CARACAS, Venezuela (AP) — A former Caracas police chief whose decade-long imprisonment had rallied Venezuela's opposition has been released from jail on humanitarian grounds to continue serving a 30-year sentence at home.
Ivan Simonovis had been jailed since 2004 in connection with the death of pro-government protesters who had rushed to the defense of then-President Hugo Chavez during a failed coup attempt two years earlier. In 2009, he was convicted of aggravated murder.
The 54-year-old former police chief appeared briefly before journalists who had rushed to his home in the leafy La Florida neighborhood early Saturday as word of his release spread on social media. Appearing on a second-floor balcony, he waved to the crowd and kissed his wife and daughter but made no comments as two camouflaged police officers stationed outside looked on.
The judge who authorized Simonovis' release barred him from making statements to the press, engaging in politics or using social media, according to his wife, Bony Pertinez de Simonovis, who used her Twitter account to express relief over his release.
"When you believe deeply in something, there's no other way except for it to come true," Pertinez de Simonovis wrote. "God is great and merciful."
Simonovis and his supporters had urged Venezuela to release him, citing concerns about his health. In May, his lawyers said he suffered from 19 illnesses, including several problems in his back and spinal cord, and his condition was deteriorating. The former police chief staged a brief hunger strike that month to protest Venezuelan courts' refusal to grant him release.
The Supreme Court said in a Twitter message Saturday that Simonovis would have to return to jail once his health improves.
Simonovis' release comes as President Nicolas Maduro prepares to travel to the United Nations next week to win support for Venezuela's bid for a two-year seat on the Security Council. Latin American nations unanimously support the candidacy, but human rights groups and members of Venezuela's opposition argue Maduro's crack down on protests and jailing of his political foes violate the council's goal of defending human rights.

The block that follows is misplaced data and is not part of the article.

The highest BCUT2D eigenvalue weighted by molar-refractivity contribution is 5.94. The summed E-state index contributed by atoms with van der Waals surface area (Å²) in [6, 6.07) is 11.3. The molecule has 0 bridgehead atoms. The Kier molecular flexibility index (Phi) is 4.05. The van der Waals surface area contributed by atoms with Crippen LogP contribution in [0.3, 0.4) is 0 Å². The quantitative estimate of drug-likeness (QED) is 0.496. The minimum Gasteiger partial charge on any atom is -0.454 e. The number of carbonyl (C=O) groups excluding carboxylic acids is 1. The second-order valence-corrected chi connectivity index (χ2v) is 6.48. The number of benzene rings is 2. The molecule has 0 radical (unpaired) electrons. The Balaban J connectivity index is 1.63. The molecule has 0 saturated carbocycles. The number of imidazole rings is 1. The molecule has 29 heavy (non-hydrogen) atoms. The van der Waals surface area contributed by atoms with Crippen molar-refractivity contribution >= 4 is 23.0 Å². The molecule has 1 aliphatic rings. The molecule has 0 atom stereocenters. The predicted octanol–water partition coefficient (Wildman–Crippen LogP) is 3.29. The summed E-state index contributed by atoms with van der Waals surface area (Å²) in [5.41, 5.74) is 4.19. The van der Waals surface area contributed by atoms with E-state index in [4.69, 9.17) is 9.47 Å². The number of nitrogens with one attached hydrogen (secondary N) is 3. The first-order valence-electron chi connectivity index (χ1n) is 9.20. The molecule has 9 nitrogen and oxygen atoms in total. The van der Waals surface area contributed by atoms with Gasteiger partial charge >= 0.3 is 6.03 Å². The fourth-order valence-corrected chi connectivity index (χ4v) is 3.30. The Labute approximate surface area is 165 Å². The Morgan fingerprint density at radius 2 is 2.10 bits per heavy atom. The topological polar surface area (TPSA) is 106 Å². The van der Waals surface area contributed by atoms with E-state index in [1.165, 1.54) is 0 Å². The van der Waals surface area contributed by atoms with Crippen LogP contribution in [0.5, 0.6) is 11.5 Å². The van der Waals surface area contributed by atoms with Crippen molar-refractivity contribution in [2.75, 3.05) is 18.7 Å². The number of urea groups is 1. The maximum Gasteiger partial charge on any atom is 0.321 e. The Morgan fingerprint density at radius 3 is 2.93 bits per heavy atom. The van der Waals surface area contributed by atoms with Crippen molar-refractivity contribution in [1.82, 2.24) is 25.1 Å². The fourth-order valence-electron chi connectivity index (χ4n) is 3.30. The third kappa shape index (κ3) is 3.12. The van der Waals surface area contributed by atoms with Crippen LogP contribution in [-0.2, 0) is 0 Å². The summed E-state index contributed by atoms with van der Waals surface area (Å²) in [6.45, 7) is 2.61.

Freedom for Simonovis became a major focus of short-lived attempt at dialogue between the socialist government and leaders of the opposition following a wave of anti-government protests this year blamed for at least 42 deaths.
As part of those talks, Maduro agreed to form a medical commission to study the case. But the commission's work never advanced and Maduro repeatedly rejected an amnesty for Simonovis and others the opposition considers political prisoners, instead accusing the former police commissioner of crimes against humanity.
Members of the opposition celebrated Simonovis' release and vowed to redouble their efforts to free government opponents including Leopoldo Lopez, a hardliner arrested in February for allegedly inciting violence at an anti-government rally, as well as two mayors from his Popular Will party.
AP Writer Joshua Goodman contributed to this report from Bogota, Colombia.